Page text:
Dunking the Sprog at Baby Swim School
I’m writing this post completely exhausted after taking Pip to his first ever swimming lesson aged 15 weeks (if you discount the ‘swimming’ lessons I’ve attempted to give him in the bath). As an ex competitive swimmer myself I think it is one of the best and most useful sports around, not to mention an absolutely necessary life skill for adults and children alike.
Back in my day there was no such thing as a swimming pool/class designed specifically for babies. The baby pools at local leisure centres were tiny and often served as a lounging area for the elderly. The first experience most of my generation had of learning to swim was at school, if you were lucky enough to go to a school with a pool. And even then it wasn’t an exciting experience. In fact, despite my mother taking me swimming as a little ‘un, when I officially started lessons I was absolutely terrified.
In later years of course I grew to love the water and no holiday video was complete without a lifesaving demonstration by myself and my sister, as well as the odd back flip and water bomb.
Nowadays you can take your little darlings to all sorts of classes. There’s ballet for babies, music for babies, art for babies – I’m sure somewhere there is even a gym for babies. But none seem as useful as teaching your child to swim and more importantly, teaching them to not be fearful of the water.
Sadly, many adults cannot swim properly. Despite his love of the sea, my Greek man is not a confident swimmer and grows anxious if we venture into deep water. This is not to be taken lightly. Without wanting to sound totally morbid, drowning is the third most common cause of accidental death – OK this is definitely morbid. Panic of course is a factor here, which is why it is so important to be confident and respect the water.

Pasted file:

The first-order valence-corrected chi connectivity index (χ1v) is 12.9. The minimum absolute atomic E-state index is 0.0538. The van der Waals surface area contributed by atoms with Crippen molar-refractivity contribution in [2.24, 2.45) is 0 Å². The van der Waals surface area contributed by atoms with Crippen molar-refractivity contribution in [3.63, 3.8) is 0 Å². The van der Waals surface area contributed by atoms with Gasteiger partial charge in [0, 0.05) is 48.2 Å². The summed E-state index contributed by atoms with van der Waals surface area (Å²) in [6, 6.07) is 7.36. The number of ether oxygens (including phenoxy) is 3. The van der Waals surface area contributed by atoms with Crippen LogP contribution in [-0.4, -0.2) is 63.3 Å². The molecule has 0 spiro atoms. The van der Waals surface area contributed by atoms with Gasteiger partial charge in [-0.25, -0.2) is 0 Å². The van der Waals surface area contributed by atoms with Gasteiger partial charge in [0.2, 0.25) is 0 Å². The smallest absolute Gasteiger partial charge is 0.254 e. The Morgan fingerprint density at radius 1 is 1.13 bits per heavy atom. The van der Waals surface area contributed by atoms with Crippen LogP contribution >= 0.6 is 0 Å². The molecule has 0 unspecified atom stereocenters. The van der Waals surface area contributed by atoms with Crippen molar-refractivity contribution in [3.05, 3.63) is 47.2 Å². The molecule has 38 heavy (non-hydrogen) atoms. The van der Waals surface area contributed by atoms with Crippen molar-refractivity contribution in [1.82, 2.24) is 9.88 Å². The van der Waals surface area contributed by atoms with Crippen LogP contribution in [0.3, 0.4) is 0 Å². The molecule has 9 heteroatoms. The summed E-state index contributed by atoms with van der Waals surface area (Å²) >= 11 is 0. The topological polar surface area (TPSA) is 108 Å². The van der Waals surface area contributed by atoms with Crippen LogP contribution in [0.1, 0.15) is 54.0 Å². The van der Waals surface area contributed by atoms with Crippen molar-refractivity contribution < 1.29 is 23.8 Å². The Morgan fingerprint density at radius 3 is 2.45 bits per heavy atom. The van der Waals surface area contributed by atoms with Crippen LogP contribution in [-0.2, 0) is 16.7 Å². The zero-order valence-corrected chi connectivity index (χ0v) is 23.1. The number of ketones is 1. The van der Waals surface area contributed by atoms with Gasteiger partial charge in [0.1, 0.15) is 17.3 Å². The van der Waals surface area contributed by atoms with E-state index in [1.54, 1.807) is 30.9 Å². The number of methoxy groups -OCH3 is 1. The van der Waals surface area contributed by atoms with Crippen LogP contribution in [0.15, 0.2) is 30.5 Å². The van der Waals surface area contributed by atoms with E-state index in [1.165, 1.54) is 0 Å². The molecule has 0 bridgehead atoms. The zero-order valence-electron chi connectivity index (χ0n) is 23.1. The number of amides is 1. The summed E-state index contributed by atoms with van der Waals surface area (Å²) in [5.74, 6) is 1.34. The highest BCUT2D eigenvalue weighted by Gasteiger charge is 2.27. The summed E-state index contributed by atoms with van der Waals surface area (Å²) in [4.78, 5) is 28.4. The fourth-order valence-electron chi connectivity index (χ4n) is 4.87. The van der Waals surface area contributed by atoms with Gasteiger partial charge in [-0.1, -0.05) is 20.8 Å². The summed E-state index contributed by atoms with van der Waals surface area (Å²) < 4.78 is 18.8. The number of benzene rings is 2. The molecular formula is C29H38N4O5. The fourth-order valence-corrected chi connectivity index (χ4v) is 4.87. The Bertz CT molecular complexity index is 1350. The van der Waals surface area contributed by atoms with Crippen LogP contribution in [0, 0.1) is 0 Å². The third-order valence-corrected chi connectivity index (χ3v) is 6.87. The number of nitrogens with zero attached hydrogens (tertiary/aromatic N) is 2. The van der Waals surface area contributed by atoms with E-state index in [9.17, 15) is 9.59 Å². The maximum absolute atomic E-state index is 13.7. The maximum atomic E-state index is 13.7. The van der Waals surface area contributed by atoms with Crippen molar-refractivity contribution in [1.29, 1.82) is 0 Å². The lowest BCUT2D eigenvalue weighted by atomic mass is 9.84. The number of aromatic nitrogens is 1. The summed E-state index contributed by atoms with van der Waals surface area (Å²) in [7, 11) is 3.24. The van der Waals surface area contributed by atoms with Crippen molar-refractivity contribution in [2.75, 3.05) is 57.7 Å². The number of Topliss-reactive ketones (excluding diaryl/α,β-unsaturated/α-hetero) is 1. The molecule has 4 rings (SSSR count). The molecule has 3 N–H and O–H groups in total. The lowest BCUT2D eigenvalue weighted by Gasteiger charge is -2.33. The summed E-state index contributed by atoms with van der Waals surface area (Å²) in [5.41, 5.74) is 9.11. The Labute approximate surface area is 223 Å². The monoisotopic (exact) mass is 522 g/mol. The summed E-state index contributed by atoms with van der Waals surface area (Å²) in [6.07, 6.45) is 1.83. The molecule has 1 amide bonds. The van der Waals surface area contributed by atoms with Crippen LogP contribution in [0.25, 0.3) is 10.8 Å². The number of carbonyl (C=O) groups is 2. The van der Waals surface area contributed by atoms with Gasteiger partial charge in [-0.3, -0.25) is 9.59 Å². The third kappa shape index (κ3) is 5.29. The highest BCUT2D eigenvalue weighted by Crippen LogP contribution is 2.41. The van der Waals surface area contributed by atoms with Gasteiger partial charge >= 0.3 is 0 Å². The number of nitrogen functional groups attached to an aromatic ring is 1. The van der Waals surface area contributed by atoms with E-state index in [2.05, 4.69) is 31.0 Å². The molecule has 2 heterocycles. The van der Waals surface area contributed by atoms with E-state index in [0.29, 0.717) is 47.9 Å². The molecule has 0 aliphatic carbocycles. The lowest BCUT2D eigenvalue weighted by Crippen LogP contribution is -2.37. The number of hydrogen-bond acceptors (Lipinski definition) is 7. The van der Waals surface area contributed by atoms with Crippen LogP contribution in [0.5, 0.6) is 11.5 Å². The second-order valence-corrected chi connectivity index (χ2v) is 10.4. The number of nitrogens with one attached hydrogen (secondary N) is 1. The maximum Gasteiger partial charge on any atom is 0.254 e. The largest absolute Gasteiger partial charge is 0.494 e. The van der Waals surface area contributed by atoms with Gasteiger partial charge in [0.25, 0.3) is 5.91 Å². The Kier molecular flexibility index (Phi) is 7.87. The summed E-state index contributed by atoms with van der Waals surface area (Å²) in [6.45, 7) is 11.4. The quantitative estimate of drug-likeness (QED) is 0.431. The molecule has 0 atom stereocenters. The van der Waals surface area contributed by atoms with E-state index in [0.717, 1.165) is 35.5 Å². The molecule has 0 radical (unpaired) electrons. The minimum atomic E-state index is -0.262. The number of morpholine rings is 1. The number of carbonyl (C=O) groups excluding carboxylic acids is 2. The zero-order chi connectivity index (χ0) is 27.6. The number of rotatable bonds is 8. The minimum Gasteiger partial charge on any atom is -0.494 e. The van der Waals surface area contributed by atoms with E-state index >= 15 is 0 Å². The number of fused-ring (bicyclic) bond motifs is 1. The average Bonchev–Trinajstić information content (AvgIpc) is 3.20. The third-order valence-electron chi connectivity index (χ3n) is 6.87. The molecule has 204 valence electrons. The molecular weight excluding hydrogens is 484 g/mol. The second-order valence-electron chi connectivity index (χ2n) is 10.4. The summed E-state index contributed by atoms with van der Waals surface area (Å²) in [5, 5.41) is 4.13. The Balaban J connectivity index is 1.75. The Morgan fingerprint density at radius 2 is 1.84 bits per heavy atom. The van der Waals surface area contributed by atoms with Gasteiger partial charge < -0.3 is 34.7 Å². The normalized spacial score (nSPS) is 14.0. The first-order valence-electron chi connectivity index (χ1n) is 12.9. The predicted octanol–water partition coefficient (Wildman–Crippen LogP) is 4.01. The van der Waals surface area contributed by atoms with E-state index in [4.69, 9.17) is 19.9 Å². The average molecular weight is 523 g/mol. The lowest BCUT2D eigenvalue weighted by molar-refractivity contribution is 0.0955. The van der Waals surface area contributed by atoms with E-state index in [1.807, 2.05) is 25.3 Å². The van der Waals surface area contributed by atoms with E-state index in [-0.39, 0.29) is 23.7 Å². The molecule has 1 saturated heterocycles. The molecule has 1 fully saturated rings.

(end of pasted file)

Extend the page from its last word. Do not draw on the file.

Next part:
Anyway back to the babies.
There are many swim schools to choose from all over the UK and after doing some research I picked The Baby Swimming Company. The Baby Swimming Company’s philosophy is to make your baby safe in the water by providing you both with the confidence & skills you’ll need for them to progress into an independent little swimmer. Well that definitely ticked my boxes.
What also attracted me to the company was that they are London’s first purpose built Baby Swimming Centre, providing the perfect environment for babies and toddlers to learn to swim. The pool is designed specifically for babies, which means the water is kept at a delightfully warm temperature and the centre itself is nice and cosy.
“But wait!” – I hear you cry! “What about baby poo and other germs?”
Well the pool water is constantly monitored using a computerised system and filtered every 60 minutes to ensure it is kept clean and free from contaminants. Babies are required to wear waterproof nappies and a special pair of swimming trunks on top, so absolutely nothing leaks out.
The classes are small with a maximum of 6 children and all the instructors are fully trained. I felt totally confident in our trainer Magda’s hands and she put some of the more nervous parents completely at ease.
If you are worried about your baby being dunked and screaming the house down, don’t be. Magda introduced each baby slowly to the water and used a technique where she cupped water over the child’s head and face, which she asked parents to practice at home so that when the time came for baby to be dunked, they would be used to having water over their eyes and nose. Having accidentally sprayed Pip in the face with the shower head on several occasions during bath time, I felt that he had had sufficient preparation and allowed Magda to progress to the dunking stage.
Before dunking them, Magda looks the child in the eye and sort of counts them in. She then brings them forward so they do a little dive and whirls them out of the water to the sound of applause and encouragement from all the other parents and babies. Despite looking a little confused, none of the babies in Pip’s class made any fuss whatsoever. Interestingly, a reflex called the bradycardic response makes babies (up to around 6 months) hold their breath and open their eyes when submerged in water, which help the baby develop and learn voluntary muscle actions.
I thoroughly enjoyed the lesson and all the babies seemed mesmerised. Whether or not they emerge as strong swimmers later in life remains to be seen but one thing is for sure – these kids won’t be afraid of the water!
IMPORTANT: NEVER LEAVE YOUR CHILD UNSUPERVISED EVEN IF THEY ARE A GOOD SWIMMER.